By Stephanie Zacharek
By Simon Abrams
By Michelle Orange
By Alan Scherstuhl
By Nick Schager
By Amy Nicholson
By The Invisible Woman
By I Used to Be Darker
Giuseppe Tornatore's reputation on this side of the Atlantic rests on the 1989 Academy Award winner Cinema Paradiso, his engaging but sticky-sweet valentine to movie memory. That nostalgic box-office success sought to recapture a bygone filmmaking style, and it endorsed the prevailing American view of Italians as mushy sentimentalists who don't know which end of the rifle the little meatball comes out.
Tornatore lays on his noble peasant fantasy even thicker in The Star Maker, which has also gotten an Oscar nod and which tries even harder to ape the grittiness of the great neorealist filmmakers who emerged in Italy after World War II. Tornatore has gone to the extreme of recruiting non-actors in the streets--a bid for authenticity that worked beautifully for artistic revolutionists like DeSica and Rossellini in the Forties but looks patently phony in 1996. In almost every way, Tornatore's "homage" descends unwittingly into falsehood: The Star Maker is to the The Bicycle Thief as the cardboard Gucci knockoff is to the Gucci.
Tornatore and his co-writer, Fabio Rinaudo, have cooked up a plot about a petty con man who calls himself Joe Morelli (Sergio Castellitto) and who drives his little loudspeaker truck from village to sunny village in postwar Sicily, posing as a talent scout for a Rome movie studio. Joe's "screen tests" cost the invariably poor, invariably scenic, invariably romanticized rustics 1,500 lire apiece. While the movie plays coy with us for a reel or so in regard to Joe's legitimacy, you sense from the start that there's no film in his camera and no studio job on his resume. He's simply trampling desperate dreams of stardom and escape to fill his pockets and to bed the occasional backstage mother.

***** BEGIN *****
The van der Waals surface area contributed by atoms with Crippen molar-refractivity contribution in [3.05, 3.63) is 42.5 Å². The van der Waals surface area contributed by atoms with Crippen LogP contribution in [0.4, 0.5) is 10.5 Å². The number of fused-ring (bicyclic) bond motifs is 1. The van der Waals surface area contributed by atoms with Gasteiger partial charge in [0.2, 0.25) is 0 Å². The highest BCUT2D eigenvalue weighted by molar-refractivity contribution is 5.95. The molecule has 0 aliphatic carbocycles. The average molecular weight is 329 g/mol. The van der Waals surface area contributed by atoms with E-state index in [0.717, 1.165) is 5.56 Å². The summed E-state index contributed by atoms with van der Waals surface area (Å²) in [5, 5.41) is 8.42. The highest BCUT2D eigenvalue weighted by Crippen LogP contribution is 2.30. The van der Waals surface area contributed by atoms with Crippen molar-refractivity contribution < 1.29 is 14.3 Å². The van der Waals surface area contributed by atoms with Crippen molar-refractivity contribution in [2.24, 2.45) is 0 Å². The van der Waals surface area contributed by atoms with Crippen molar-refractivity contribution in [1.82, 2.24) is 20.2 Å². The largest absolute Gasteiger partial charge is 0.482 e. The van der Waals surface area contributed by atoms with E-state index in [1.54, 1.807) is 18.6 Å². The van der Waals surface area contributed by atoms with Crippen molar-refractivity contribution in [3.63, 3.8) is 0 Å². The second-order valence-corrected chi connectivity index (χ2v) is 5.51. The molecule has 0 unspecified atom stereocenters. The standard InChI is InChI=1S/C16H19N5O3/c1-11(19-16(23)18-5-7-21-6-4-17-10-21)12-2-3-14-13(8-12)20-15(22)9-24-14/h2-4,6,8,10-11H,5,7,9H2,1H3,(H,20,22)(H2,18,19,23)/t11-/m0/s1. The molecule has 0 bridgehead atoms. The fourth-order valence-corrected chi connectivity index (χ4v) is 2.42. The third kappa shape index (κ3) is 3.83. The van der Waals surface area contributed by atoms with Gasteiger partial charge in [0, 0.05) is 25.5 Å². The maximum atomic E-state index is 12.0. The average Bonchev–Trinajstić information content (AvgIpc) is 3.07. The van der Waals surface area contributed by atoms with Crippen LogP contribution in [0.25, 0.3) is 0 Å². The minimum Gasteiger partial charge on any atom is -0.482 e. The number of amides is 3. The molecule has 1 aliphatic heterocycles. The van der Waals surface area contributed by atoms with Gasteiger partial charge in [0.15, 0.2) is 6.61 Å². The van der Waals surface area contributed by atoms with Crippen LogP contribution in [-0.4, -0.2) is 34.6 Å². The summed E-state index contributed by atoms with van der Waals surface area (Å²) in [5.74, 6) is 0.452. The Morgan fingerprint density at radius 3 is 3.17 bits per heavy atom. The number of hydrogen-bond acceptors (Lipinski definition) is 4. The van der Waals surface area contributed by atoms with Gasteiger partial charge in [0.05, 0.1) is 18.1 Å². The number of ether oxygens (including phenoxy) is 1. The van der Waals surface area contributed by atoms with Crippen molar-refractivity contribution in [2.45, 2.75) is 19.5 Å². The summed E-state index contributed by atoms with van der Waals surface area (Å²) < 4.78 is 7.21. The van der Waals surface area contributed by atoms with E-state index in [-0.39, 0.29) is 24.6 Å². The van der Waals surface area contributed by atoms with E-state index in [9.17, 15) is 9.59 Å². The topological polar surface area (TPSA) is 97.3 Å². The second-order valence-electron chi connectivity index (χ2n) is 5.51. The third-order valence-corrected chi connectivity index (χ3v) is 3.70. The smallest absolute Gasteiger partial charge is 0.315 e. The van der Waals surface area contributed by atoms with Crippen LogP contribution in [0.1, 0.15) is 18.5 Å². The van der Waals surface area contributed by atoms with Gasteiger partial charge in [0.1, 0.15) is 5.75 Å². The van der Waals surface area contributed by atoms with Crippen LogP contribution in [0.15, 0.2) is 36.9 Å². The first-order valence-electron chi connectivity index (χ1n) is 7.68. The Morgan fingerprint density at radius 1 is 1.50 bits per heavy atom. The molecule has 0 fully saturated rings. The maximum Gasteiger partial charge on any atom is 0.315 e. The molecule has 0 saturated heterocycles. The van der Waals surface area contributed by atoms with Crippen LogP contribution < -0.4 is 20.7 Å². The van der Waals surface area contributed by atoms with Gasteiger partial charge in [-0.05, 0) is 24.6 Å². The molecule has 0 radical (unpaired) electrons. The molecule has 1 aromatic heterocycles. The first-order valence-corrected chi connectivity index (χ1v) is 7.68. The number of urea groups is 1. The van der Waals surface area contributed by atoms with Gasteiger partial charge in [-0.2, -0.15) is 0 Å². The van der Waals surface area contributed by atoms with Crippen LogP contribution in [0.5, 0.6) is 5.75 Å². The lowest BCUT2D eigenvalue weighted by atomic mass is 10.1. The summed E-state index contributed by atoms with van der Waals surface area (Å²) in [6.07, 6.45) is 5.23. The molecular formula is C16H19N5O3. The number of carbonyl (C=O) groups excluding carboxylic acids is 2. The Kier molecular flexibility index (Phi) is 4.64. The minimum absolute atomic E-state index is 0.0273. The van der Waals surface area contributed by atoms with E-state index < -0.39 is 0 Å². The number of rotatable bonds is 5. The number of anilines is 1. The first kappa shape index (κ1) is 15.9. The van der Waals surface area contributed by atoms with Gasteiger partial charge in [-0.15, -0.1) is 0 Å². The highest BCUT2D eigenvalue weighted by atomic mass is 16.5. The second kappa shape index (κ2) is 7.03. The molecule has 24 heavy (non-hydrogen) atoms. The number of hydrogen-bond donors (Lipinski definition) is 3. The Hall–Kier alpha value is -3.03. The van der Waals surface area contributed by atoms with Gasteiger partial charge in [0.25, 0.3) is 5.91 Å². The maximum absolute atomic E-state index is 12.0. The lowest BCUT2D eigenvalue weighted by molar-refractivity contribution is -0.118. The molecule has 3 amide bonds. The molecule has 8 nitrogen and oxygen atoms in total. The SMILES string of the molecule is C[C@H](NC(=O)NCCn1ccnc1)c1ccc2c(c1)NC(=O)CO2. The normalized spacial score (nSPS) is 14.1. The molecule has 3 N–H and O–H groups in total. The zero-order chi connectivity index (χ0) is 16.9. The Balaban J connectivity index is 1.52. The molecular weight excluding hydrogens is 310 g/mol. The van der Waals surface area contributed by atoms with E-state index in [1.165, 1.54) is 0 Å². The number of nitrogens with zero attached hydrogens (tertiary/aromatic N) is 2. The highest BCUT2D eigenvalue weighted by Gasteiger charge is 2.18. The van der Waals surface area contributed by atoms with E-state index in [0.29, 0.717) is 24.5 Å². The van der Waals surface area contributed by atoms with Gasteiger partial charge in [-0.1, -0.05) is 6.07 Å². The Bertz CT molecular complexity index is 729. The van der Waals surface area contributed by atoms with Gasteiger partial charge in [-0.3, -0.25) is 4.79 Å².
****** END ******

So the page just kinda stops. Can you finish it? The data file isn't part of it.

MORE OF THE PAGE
The film's primary conceit goes farther than that: Tornatore is convinced that people will confess things to a camera that they would never tell anyone else. Operating on that theory, he stuffs the movie full of mute old soldiers who speak of their tragedies for the first time, shepherds rhapsodizing about the stars, poetic cops who recite Dante, even gun-toting killers who suddenly melt at the prospect of one day seeing their names on a marquee. Even less convincing, Tornatore throws in a doomed romance between Joe and an innocent country girl, played by a ravishing newcomer named Tiziana Lodato. This is meant to be his tragedy and his redemption, but it comes off as a clunky plot device.
Each of these melodramas is calculated to reveal the charm and warmth of the Italian soul and the boundless magic of il cinema, but Tornatore's neo-neorealism still feels synthetic, self-conscious and self-serving--qualities that are nowhere evident in his models, from Open City to Shoeshine. And whenever he injects a grotesque detail--like the con man getting taken down by more skilled scammers--he's not very good at imitating Fellini, either. Tornatore's landed a big international audience, and he might win another Oscar come Monday night, but his kind of reheated sentiment ain't the real thing. As Hemingway once said, you can imitate a style, but not the mind that made the style. Long live Vittorio DeSica.--Gallo
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